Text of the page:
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An appointed judge and a prosecutor seeking to unseat him readied themselves for seven more months of campaigning after each won a primary contest this week, and both said they’ll remain true to their courthouse duties as well through the spring, summer and fall.

St. Mary’s Circuit Judge David W. Densford won the Democratic primary on Tuesday in his bid for election to a 15-year term, but Assistant State’s Attorney Joseph M. Stanalonis won the Republican primary. They’ll meet again in the general election, where independent voters also will get their chance to vote for the candidate of their choice.

In the meantime, they’ll likely meet at one or more campaign forums, and in Densford’s courtroom across a hallway from the state’s attorney’s office.

Densford said before taking up a docket on Thursday that he hasn’t had to determine whether he’ll recuse himself from hearing any contested cases prosecuted by Stanalonis during the seven-month period, in part because the two had not at that point faced that situation.

“I don’t expect to recuse, but I haven’t seen him in court since I took the bench” in February, the judge said. “I certainly would look at it. I intend to be fair, no matter what. Nobody has ever alleged that I haven’t, because I am fair.”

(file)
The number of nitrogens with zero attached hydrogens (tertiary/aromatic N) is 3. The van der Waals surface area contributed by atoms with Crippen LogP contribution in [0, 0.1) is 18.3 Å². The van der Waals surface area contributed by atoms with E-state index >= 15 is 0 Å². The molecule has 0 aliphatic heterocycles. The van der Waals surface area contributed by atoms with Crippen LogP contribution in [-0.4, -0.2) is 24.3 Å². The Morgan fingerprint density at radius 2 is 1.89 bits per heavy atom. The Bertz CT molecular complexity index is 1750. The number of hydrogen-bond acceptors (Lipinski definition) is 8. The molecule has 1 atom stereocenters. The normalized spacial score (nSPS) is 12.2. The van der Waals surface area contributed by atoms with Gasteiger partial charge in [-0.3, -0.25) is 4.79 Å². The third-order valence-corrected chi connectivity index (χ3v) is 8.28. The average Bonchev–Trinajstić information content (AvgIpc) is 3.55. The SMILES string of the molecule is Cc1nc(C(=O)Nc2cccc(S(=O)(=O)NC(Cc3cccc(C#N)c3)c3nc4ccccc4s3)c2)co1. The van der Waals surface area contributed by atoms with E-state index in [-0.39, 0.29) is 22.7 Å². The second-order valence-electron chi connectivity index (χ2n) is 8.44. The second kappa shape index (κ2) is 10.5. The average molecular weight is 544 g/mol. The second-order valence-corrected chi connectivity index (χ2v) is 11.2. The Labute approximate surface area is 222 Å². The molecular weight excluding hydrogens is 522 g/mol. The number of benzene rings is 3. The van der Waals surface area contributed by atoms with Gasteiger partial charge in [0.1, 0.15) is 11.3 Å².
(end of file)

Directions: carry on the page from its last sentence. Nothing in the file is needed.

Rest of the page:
Stanalonis said Tuesday night at a campaign gathering in Wildewood that he was ready to continue his dual roles as a candidate and prosecutor.

“I’m going to keep doing my job,” he said. “I’m going to do it to the best of my ability like I’ve always done. The fact that my opponent is on the bench isn’t going to change how I do anything.”

The two candidates are both registered Democrats, and their party affiliation was not listed on the primary ballots, but their margins of victory in the two contests were overwhelming.

In the Democratic race, Densford had 3,125 votes, or 63 percent, to Stanalonis’ 1,836 votes, or 37 percent, based on preliminary results. Stanalonis had 4,519 votes, or 66 percent, in the GOP contest, while Densford had 2,315 votes, 34 percent.

“I’m not surprised,” Stanalonis, 41, said of the split results. “We have been getting tremendous feedback from lots of people in the county, [without] asking people if you’re a Republican or a Democrat.”

He added, “It’s probably a reflection of me being a conservative and my opponent being a liberal.”

Densford, 60, was nominated last year by a judicial nominating commission and appointed to the judgeship by Gov. Martin O’Malley (D) last December.

Densford said Thursday that he would have liked to have won both primaries this week, which would have effectively ended the contest, but that he welcomes the campaign ahead.

“I’m happy to face the voters,” he said, as he pursues a victory in November’s general election. “I’m willing to work for it,” he said.